The seriousness of a society’s funeral rites speaks volumes about the seriousness of a society, for the way we treat the dead is really a function of how we value life. That aborted children are disposed of as so much medical garbage is of a piece with society’s denial of their personhood. And that so many funerals are now cast as ‘celebrations of life’ [sic] reflects a childish refusal to acknowledge what we all know to be true: That death is universal, and universally devastating.
I was reminded of this basic truth last Friday when Justice Antonin Scalia’s casket arrived at the Supreme Court. My wife and I happened to be in DC for a visit to Georgetown and, hearing helicopters circling over our hotel, switched on the news to see what was happening. It was the arrival of Scalia’s casket at the Supreme Court.
Two things about the event struck me. First, that Scalia’s son led the funerary rites was remarkable and moving. Years ago my mother asked me to preside at the funeral of my father. I could not oblige. I knew that I would be unable to utter a word, let alone preside as minister. It was a good decision: At the service it was all I could do to hold myself together. By contrast, Fr. Scalia’s recitation of the Lord’s Prayer was simple, self-controlled, and somber. Only as he reached out his hand to touch the casket was the strain he must have been experiencing evident. The voice had been steady but the hand was clearly shaking.
The second was the evident seriousness of the occasion. The simplicity and the surrounding silence underscored the loss which the death of a loved one represents. The straightforward seriousness of the rites reflected the metaphysical depth of the Christian understanding of life and of its end. I could not help but compare the occasions with the growing penchant even among professing Christians for turning funerals into these ghastly ‘celebrations of life’.
Last year I gave a lecture to college students on modern society’s tendency to deny the reality of death. These were the comments I made on funerals:
I would suggest that Christian attitudes to death might well be a gauge of the church’s capitulation to the spirit of the world. If we often judge accommodation to the world in terms of attitudes to sex and sexuality, it makes sense given all that I have thus far said to argue that attitudes to death might also be a significant measure of our worldliness. Take for example the creeping intrusion of so-called celebrations of life into Christian churches as the default liturgy of death.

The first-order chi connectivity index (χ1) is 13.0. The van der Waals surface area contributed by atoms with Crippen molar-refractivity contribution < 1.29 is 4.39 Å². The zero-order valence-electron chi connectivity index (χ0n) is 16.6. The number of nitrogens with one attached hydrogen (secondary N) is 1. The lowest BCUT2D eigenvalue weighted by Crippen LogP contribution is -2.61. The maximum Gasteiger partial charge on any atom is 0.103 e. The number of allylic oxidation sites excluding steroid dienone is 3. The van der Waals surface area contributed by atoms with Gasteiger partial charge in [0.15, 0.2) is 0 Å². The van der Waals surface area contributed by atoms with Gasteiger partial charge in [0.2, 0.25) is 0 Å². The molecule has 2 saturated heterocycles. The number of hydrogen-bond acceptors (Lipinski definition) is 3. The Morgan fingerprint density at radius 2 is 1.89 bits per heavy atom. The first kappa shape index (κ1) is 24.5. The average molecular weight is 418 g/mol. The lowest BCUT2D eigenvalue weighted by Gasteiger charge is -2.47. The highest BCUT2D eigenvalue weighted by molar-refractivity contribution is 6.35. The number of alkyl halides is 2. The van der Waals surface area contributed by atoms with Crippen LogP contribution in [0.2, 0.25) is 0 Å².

Such things deny death its due by attempting to numb the pain in the strangest of ways. If ever there was a way to underline the devastating trauma of a death, it is surely to recollect the joy and laughter which the deceased brought to the lives of others. If one is bankrupted, the devastation of one’s bankruptcy is not ameliorated by memories of all the money once possessed and now spent. Yet we seem to think this same principle is a cause for celebration at death. Perhaps Dante expressed it best through the words he put in the mouth of Francesca da Rimini in Canto 5 of the Inferno: ‘Life brings no greater grief / Than happiness remembered in a time / Of Sorrow.’ He was, of course, describing the Second Circle of Hell, not suggesting an appropriate liturgy for a Christian funeral service.
‘Celebrations of life’ and funeral liturgies which choose ‘My Way’ or ‘Always Look on the Bright Side of Life’ are interesting phenomena because they reflect the metaphysical superficiality of this present age and our childish inability to face up to the seriousness of death even when it is staring us in the face. They also represent the perfect paradox of an age built on so many fundamental contradictions. If the life was worth anything, then its end must represent a painful and permanent void for those left behind. Such a thing can surely not be celebrated with any honesty? And if the life was worthless or meaningless and ended without leaving a painful void in the lives of others, is it really worth celebrating at all?
Rites surrounding the dead demonstrate how seriously we take life. For a hedonistic society like ours whose primary purpose is personal pleasure and whose first priority is entertainment, death is a rather confusing, if somewhat unavoidable, embarrassment. ‘Celebrations of life’ are one of the results, both pitiful and incoherent. And that such things now even occur in Christian circles shows just how worldly we have become.
Carl R. Trueman is Paul Woolley Professor of Church History at Westminster Theological Seminary.